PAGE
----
When Fish Eat Microplastic Pollution, They Become Bold, Reckless, and Die Younger


Nov 4, 2020


Image Credit: Reuters

Microplastics in the ocean are not only deteriorating the health of marine life but also altering their behavior in subtle, often fatal ways, finds a new study published in the journal Proceedings of the Royal Society B.

Researchers simulated the diet of wild fish in the open ocean, which includes fine microplastics, with captured fish living in a lab tank. Once fed, the fish were tagged and released back from where they had been taken — the northern regions of Australia’s Great Barrier Reef — where they exhibited curious behaviors, researchers found.

The fish that had ingested microplastics exhibited active, bold, and reckless behavior, often venturing out into risky areas in search of food. This happens, researchers concluded, because the fish were technically full after their meal, but their body lacked the nutrition they needed to survive.

“Their gut is saying ‘you’re full’, but their brain is saying ‘you need nutrition.’ Like humans, when we’re very hungry, we might run across the road … as opposed to walking across safely. And for the fish who are hungry, they are more willing to take risks, and this means straying further from shelter for food, where they are eaten by predators,” the lead author of the study, Mark McCormick, told The Guardian.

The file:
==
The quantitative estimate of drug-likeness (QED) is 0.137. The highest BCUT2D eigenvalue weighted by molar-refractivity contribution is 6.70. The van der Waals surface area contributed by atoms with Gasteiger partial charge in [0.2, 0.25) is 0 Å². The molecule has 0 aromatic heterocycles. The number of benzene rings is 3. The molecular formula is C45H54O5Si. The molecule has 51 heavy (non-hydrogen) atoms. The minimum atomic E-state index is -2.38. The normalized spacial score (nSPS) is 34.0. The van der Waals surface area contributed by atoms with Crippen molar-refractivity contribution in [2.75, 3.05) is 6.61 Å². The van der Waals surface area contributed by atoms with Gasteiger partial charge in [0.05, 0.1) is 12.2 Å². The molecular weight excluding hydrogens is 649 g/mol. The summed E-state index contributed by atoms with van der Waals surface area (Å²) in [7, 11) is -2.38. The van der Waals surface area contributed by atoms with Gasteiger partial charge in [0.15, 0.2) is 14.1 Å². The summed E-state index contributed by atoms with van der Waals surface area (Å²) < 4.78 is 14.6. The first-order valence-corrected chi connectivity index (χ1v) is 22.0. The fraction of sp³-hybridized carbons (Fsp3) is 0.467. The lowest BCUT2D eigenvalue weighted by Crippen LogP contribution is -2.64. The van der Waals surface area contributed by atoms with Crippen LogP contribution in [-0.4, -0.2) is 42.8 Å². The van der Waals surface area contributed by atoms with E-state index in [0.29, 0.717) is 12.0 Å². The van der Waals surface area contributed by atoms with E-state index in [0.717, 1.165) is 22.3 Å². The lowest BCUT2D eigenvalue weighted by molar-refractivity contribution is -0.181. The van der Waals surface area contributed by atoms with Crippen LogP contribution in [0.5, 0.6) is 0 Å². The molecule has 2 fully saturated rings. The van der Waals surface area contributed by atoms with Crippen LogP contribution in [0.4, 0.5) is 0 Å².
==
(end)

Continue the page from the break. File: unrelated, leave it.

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We’re Eating Thousands of Microplastics in Our Food Every Year

The fish’s tendency to venture out into open, often unsafe waters is also informed by the destruction of their habitat — in this case, the coral reefs they depend on for shelter and food. Warming waters due to the climate crisis have already caused mass coral death in the Great Barrier Reef, having “killed roughly half of the coral in the world’s largest reef system,” The Swaddle has previously reported.

This problem also has ramifications for bigger fish across the food chain, who also accumulate microplastics in their bodies by eating the smaller fish that first ingested the pollution. As microplastic levels in the ocean increase — from the dumping of plastic containers, which are then broken down into millions of minuscule pieces — and the climate crisis wreaks havoc on the world’s water bodies, this behavior and perhaps, the number of fish deaths, will only escalate.


Written By Rajvi Desai

Rajvi Desai is The Swaddle’s Culture Editor. After graduating from NYU as a Journalism and Politics major, she covered breaking news and politics in New York City, and dabbled in design and entertainment journalism. Back in the homeland, she’s interested in tackling beauty, sports, politics and human rights in her gender-focused writing, while also co-managing The Swaddle Team’s podcast, Respectfully Disagree.


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